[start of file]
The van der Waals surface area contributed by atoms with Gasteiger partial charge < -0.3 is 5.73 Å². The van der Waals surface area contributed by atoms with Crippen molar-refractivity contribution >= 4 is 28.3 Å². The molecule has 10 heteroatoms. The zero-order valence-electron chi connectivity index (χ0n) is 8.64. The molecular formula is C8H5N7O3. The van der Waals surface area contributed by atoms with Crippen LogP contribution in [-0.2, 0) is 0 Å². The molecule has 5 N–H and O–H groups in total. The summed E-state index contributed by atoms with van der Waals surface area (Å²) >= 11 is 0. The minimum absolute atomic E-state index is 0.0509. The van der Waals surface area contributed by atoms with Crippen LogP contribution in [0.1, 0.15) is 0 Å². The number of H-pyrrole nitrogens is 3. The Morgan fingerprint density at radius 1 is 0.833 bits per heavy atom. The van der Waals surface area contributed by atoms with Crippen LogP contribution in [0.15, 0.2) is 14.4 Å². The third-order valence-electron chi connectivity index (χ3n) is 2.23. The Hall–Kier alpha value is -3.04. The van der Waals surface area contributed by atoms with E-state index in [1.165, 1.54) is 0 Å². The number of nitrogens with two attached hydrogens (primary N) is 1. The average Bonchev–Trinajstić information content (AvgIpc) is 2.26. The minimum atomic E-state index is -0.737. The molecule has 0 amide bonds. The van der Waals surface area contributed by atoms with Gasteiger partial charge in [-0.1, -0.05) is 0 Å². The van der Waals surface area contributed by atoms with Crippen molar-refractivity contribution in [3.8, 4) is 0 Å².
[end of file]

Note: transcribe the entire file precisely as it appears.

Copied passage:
The van der Waals surface area contributed by atoms with Gasteiger partial charge < -0.3 is 5.73 Å². The van der Waals surface area contributed by atoms with Crippen molar-refractivity contribution >= 4 is 28.3 Å². The molecule has 10 heteroatoms. The zero-order valence-electron chi connectivity index (χ0n) is 8.64. The molecular formula is C8H5N7O3. The van der Waals surface area contributed by atoms with Crippen LogP contribution in [-0.2, 0) is 0 Å². The molecule has 5 N–H and O–H groups in total. The summed E-state index contributed by atoms with van der Waals surface area (Å²) >= 11 is 0. The minimum absolute atomic E-state index is 0.0509. The van der Waals surface area contributed by atoms with Crippen LogP contribution in [0.1, 0.15) is 0 Å². The number of H-pyrrole nitrogens is 3. The Morgan fingerprint density at radius 1 is 0.833 bits per heavy atom. The van der Waals surface area contributed by atoms with Crippen LogP contribution in [0.15, 0.2) is 14.4 Å². The third-order valence-electron chi connectivity index (χ3n) is 2.23. The Hall–Kier alpha value is -3.04. The van der Waals surface area contributed by atoms with E-state index in [1.165, 1.54) is 0 Å². The number of nitrogens with two attached hydrogens (primary N) is 1. The average Bonchev–Trinajstić information content (AvgIpc) is 2.26. The minimum atomic E-state index is -0.737. The molecule has 0 amide bonds. The van der Waals surface area contributed by atoms with Gasteiger partial charge in [-0.1, -0.05) is 0 Å². The van der Waals surface area contributed by atoms with Crippen molar-refractivity contribution in [3.8, 4) is 0 Å².